Publications received published In:
Historiographia Linguistica
Vol. 23:1/2 (1996) ► pp.255266

Note: This listing acknowledges the receipt of recent writings in the Study of language, with particular attention being given to those dealing with the history – and historiography – of the language sciences. Only in exceptional instances will a separate acknowledgement of receipt be issued; no book can be returned to the publisher after it has been analyzed in this section. It should be pointed out, moreover, that by accepting a book, no promise is implied that it will be reviewed in detail in HL. Reviews are printed as circumstances permit, and offprints will be sent to the publishers of the works reviewed, including those items briefly commented upon in the present section.

. 1996 . Language Change in the Works of Kruszewski, Baudouin de Courtenay and Rozwadowski . Poznań : Motivex , 175 pp. [ This Univ. of Poznań Habilitationsschrift (Rezensenten: Ruta Nagucka and Kazimiez Polański; external examiner: Konrad Koerner), in three individual chapters, investigates the statements made by three Polish scholars of the later 19th and early 20th century, of which only te third, Jan Michal Rozwadowski (1867–1935) has not become a ‘house-hold name’ in the annals of linguistic science. Some may therefore question the choice of Rozwadowki, given that Poland can boast several more distinguished historical linguists in this century, notably Jerzy Kuryiowicz (1896–1978), who has contributed important theoretical work, e.g., on laryngeals in Indo-European and the analogy principle, in addition to his positive work. Bib. (165–175); no index .]
eds. 1995 . A New Philosophy of History . Chicago : Univ. of Chicago Press , ix, 289 pp. [ The book reflects on the development in historical writing over the last two decades, as historians attempt to answer the question “What is history?”. With essays from the editors, Nancy Partner, Richard Vann, Arthur Danto, and other intellectual and social historians, and literary critics, the book investigates the philosophical, cultural, linguistic and aesthetic matrices in which historical insight is generated. Also examining the history of discourse, the book covers such topics as the narrative theory of history, the question of voice and the personal presence of the historian in the text and the relevance of nonliterary models such as museums and paintings to conceptions of historical discourse. General index (284–289) .]
eds. 1995 . Knowledge and Postmordenism in Historical Perspective . New York : Routledge , vi, 559 pp. [ The volume chronicles the Western engagement with the nature of knowledge during the past four centuries while providing the historical content for the postmodernist thoughts of Jacques Derrida, Michael Foucault, Richard Rorty, and Hayden White. It brings Historiographia Linguistica 23:1–2 (1996), 255–266. DOI 10.1075/hl.23.1-2.17pub ISSN 0302-5160 / E-ISSN 1569-9781 © John Benjamins Publishing Company to light the challenges which the ideas of these thinkers pose to the conventional ways of thinking, writing and knowing. The book reveals the linkages between science, the history of science, hermeneutics, anthropology, sociology, linguistics and philosophy, from Francis Bacon’s 17th-century call for experimental engagement with nature to Jürgen Habermas’s recent analysis of the civil society spawned by the Englightenment .]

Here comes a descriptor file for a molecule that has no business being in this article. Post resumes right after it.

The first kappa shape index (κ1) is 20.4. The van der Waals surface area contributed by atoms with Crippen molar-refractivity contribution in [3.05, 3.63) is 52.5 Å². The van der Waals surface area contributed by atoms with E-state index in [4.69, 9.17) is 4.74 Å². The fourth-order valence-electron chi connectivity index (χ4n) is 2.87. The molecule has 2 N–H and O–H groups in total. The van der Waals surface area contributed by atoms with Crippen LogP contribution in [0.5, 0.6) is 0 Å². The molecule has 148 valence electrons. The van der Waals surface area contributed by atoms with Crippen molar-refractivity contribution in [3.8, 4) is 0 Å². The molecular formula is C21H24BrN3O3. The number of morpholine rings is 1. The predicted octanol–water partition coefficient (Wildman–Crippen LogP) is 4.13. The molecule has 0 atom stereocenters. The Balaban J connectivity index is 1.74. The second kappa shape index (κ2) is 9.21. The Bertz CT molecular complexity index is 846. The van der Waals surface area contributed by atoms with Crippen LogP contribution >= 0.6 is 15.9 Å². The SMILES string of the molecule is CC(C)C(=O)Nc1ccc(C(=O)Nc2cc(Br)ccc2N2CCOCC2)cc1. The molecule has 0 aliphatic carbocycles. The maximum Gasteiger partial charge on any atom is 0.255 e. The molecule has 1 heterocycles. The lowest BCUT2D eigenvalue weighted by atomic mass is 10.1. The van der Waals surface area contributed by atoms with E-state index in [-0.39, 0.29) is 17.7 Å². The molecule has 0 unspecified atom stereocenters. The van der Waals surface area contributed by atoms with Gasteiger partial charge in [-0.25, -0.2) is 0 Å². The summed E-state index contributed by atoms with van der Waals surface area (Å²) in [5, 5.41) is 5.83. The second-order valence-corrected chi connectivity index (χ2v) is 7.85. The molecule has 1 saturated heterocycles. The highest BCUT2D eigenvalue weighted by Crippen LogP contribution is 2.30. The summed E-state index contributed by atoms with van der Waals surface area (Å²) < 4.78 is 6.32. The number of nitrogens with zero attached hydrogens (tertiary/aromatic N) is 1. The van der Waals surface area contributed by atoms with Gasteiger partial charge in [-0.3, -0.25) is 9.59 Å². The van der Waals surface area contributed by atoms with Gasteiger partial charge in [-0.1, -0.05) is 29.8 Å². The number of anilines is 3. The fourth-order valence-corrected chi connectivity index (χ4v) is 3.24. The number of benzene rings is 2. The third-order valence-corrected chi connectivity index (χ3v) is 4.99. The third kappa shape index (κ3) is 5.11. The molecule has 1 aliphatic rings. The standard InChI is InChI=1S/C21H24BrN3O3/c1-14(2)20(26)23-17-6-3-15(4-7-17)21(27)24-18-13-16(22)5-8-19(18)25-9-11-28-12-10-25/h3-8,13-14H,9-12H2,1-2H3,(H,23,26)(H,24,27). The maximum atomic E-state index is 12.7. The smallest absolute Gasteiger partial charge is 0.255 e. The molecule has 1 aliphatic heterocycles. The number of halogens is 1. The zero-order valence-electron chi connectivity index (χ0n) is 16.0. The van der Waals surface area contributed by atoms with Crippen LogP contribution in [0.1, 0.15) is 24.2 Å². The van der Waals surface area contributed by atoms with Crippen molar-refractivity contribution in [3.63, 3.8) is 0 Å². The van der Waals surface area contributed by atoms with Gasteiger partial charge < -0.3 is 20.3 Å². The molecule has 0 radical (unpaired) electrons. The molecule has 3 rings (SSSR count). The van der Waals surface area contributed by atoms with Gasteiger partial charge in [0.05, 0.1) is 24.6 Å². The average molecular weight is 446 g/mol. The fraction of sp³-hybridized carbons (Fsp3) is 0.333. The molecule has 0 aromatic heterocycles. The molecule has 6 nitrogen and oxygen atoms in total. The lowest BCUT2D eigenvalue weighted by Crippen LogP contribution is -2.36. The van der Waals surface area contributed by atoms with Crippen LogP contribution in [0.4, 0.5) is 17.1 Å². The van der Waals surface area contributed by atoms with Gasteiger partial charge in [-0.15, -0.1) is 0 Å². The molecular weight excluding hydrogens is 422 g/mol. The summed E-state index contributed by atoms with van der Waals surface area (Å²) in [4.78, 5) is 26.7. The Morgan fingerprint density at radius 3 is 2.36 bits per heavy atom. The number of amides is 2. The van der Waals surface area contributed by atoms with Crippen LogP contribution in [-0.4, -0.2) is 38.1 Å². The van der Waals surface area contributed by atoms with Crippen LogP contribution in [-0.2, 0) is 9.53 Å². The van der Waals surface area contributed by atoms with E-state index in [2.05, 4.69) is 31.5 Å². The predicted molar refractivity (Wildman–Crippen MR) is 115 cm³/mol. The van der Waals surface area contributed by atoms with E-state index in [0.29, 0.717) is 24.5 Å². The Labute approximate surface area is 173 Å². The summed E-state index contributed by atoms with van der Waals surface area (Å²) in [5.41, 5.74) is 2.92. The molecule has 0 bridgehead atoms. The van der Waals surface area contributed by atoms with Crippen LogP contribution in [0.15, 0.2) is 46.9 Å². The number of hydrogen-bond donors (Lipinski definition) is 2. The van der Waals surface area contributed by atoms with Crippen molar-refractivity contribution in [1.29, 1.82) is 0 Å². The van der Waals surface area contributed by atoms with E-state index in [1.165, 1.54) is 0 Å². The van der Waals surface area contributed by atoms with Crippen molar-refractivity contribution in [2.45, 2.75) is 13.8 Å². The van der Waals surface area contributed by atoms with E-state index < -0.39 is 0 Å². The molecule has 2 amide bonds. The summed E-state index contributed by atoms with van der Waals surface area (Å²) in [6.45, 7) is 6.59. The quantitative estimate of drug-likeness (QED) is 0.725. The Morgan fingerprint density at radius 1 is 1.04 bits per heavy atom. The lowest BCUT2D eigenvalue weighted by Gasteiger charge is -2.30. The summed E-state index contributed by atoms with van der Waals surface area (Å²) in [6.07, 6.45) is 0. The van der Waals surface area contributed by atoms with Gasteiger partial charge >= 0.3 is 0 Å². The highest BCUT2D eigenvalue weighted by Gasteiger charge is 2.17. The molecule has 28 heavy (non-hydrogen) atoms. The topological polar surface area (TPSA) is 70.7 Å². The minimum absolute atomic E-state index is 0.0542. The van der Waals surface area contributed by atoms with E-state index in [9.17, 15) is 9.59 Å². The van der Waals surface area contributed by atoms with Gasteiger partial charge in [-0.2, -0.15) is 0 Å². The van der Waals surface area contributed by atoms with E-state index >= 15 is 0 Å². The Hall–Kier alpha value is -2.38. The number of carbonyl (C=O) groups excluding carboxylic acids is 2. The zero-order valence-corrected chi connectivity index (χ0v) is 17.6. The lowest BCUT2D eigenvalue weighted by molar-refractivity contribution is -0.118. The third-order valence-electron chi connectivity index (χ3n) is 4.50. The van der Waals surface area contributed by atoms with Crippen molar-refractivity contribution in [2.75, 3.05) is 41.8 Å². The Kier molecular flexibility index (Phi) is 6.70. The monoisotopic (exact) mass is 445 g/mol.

ed. 1995 . The Early Stages of Creolizatiion . (= Creole Language Library, 13 .) Amsterdam & Philadelphia : John Benjamins , vii, 297 pp. [ The volume contains a collection of nine papers, some of which were first presented at the Amsterdam Creole Workshop Creolization: The Early States. Some of the contributors include John Victor Singler “The Demographics of Creole Genesis in the Caribbean: A Comparison of Martinique and Haiti”, Linda Fiens “Creole or non-creole?”, and Andrienne Bruyn “Relative Clauses in Early Sranan”. Indices of authors (287–290) and of subjects (291–297) .]
1995 . National Myths in Renaissance France: Francus, Samothes and the Druids . Edinburgh : Edinburgh Univ. Press , ix, 269 pp. [ The book examines certain aspects of nationalism in the works of French writers of the Renaissance. Partly due to uncertainty and partly to avoid unwanted restrictiveness, the author made no attempt to define the exact duration of the period covered in the book, preferring instead to stated the period as renaissance. The first part of the book examines certain themes in writings by historians; the second part looks at the way in which these themes were handled in poetry. A general index is provided .]